World reacts to Tunisia’s political turmoil

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Here are some reactions from around the world to Tunisian President Kais Saied’s decision to suspend parliament and dismiss the prime minister.

Tunisian President Kais Saied’s decision to suspend parliament and dismiss the prime minister sparked protests at home where the biggest political party decried it as a “coup”.

The decision was condemned as an attack on democracy by his rivals. Foreign governments have also voiced concern.

Here are some reactions from around the world to Sunday’s shock announcement.

Turkey

Turkey’s foreign ministry said it was “deeply concerned” by the latest development and called for the restoration of “democratic legitimacy” in the country.

“The preservation of Tunisia’s democratic achievements, which is a success story in terms of the democratic process conducted in line with the expectations of people in the region, is of great importance for the region as well as for Tunisia,” the ministry said.

President Recep Tayyip Erdogan’s spokesman, Ibrahim Kalin, tweeted: “We reject the suspension of the democratic process and the disregard of the people’s democratic will in friendly and brotherly Tunisia.

“We condemn initiatives that lack constitutional legitimacy and public support. We believe Tunisia democracy will emerge stronger from this process.”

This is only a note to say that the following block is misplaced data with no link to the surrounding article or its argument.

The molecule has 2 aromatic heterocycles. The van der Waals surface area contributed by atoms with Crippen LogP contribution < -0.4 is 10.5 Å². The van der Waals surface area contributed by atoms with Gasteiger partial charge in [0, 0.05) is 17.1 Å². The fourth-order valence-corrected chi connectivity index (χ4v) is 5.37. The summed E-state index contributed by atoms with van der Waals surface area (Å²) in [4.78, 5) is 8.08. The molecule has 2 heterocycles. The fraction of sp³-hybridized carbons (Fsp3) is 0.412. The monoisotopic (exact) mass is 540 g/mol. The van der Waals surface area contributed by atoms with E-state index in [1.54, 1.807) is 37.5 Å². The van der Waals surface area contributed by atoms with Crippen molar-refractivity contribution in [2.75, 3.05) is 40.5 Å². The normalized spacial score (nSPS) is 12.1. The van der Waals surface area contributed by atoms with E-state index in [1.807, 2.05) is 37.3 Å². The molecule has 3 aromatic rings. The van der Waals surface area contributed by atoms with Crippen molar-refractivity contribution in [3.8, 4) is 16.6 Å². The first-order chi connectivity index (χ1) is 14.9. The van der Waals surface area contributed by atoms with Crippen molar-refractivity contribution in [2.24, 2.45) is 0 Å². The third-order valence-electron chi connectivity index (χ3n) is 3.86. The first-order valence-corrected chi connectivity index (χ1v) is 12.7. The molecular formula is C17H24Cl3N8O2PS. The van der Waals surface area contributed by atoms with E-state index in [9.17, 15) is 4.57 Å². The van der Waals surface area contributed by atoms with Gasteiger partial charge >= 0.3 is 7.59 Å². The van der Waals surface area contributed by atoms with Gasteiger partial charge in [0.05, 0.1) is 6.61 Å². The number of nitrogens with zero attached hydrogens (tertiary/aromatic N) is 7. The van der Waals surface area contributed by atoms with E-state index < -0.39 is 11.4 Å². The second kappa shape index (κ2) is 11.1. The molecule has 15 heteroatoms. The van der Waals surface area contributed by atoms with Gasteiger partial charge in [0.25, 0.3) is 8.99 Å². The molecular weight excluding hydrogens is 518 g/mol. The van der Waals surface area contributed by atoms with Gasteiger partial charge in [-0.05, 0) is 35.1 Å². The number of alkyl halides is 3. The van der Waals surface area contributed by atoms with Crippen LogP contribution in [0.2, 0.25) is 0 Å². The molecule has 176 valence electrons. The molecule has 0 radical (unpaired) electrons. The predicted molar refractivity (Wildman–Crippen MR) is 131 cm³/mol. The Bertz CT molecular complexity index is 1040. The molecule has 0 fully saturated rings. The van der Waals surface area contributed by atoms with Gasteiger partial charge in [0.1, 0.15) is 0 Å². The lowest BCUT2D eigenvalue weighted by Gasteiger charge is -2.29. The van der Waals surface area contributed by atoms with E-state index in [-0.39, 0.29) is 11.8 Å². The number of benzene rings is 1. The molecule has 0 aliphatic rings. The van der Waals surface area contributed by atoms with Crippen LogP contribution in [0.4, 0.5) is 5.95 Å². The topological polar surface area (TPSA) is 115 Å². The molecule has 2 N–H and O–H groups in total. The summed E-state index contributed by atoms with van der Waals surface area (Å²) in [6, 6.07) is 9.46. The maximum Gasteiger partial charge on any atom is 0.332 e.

Qatar

Doha called on all parties in Tunisia’s political crisis to avoid escalation and move towards dialogue, the state-run Qatar News Agency said.

“Qatar hopes that Tunisian parties will adopt the path of dialogue to overcome the crisis,” QNA cited a foreign ministry statement as saying.

Germany

A spokeswoman for the foreign ministry, Maria Adebahr, told reporters that Germany hoped Tunisia would return “as soon as possible to constitutional order”.

“Democracy has taken roots in Tunisia since 2011”, Adebahr said, referring to the year of the popular revolution that toppled Zine El Abidine Ben Ali.

Germany was “very worried”, she said, adding, however: “We don’t want to speak of a coup d’etat.”

“It is important to return to constitutional order as quickly as possible,” Adebahr said.

“We will certainly try to discuss (the situation) with the Tunisian ambassador in Berlin, and our ambassador in Tunis is ready to engage in discussions.”

European Union

The European Union urged all political actors in Tunisia to respect the country’s constitution and avoid violence.

“We are closely following the latest developments in Tunisia,” a spokeswoman for the European Commission said.

“We call on all Tunisian actors to respect the Constitution, its institutions and the rule of law. We also call on them to remain calm and to avoid any resort to violence in order to preserve the stability of the country,” she said.

Russia

Kremlin spokesman Dmitri Peskov, in brief comments, said Russia was monitoring developments in Tunisia.

“We hope that nothing will threaten the stability and security of the people of that country,” he told reporters at a daily phone briefing.

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